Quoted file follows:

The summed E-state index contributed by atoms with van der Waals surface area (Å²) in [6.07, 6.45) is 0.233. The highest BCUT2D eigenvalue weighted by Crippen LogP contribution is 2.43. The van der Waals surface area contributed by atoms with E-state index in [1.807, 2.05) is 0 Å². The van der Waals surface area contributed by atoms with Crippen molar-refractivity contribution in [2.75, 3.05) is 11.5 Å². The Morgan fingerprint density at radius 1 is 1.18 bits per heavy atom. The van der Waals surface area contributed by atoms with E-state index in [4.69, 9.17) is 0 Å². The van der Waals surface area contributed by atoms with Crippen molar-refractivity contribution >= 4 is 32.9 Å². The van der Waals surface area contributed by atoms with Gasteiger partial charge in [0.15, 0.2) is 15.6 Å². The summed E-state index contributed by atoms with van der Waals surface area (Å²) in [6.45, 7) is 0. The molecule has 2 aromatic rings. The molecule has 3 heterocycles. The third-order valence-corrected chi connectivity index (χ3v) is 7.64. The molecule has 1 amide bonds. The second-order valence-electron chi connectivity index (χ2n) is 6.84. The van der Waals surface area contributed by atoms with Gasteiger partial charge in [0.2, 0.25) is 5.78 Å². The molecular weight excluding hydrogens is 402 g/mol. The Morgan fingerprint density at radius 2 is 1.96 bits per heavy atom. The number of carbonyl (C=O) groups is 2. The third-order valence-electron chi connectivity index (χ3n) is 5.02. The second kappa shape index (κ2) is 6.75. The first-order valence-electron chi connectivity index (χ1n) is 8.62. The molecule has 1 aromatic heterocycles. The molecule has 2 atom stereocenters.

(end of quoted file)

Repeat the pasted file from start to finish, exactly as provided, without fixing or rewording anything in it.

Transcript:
The summed E-state index contributed by atoms with van der Waals surface area (Å²) in [6.07, 6.45) is 0.233. The highest BCUT2D eigenvalue weighted by Crippen LogP contribution is 2.43. The van der Waals surface area contributed by atoms with E-state index in [1.807, 2.05) is 0 Å². The van der Waals surface area contributed by atoms with Crippen molar-refractivity contribution in [2.75, 3.05) is 11.5 Å². The Morgan fingerprint density at radius 1 is 1.18 bits per heavy atom. The van der Waals surface area contributed by atoms with E-state index in [4.69, 9.17) is 0 Å². The van der Waals surface area contributed by atoms with Crippen molar-refractivity contribution >= 4 is 32.9 Å². The van der Waals surface area contributed by atoms with Gasteiger partial charge in [0.15, 0.2) is 15.6 Å². The summed E-state index contributed by atoms with van der Waals surface area (Å²) in [6.45, 7) is 0. The molecule has 2 aromatic rings. The molecule has 3 heterocycles. The third-order valence-corrected chi connectivity index (χ3v) is 7.64. The molecule has 1 amide bonds. The second-order valence-electron chi connectivity index (χ2n) is 6.84. The van der Waals surface area contributed by atoms with Gasteiger partial charge in [0.2, 0.25) is 5.78 Å². The molecular weight excluding hydrogens is 402 g/mol. The Morgan fingerprint density at radius 2 is 1.96 bits per heavy atom. The number of carbonyl (C=O) groups is 2. The third-order valence-electron chi connectivity index (χ3n) is 5.02. The second kappa shape index (κ2) is 6.75. The first-order valence-electron chi connectivity index (χ1n) is 8.62. The molecule has 1 aromatic heterocycles. The molecule has 2 atom stereocenters.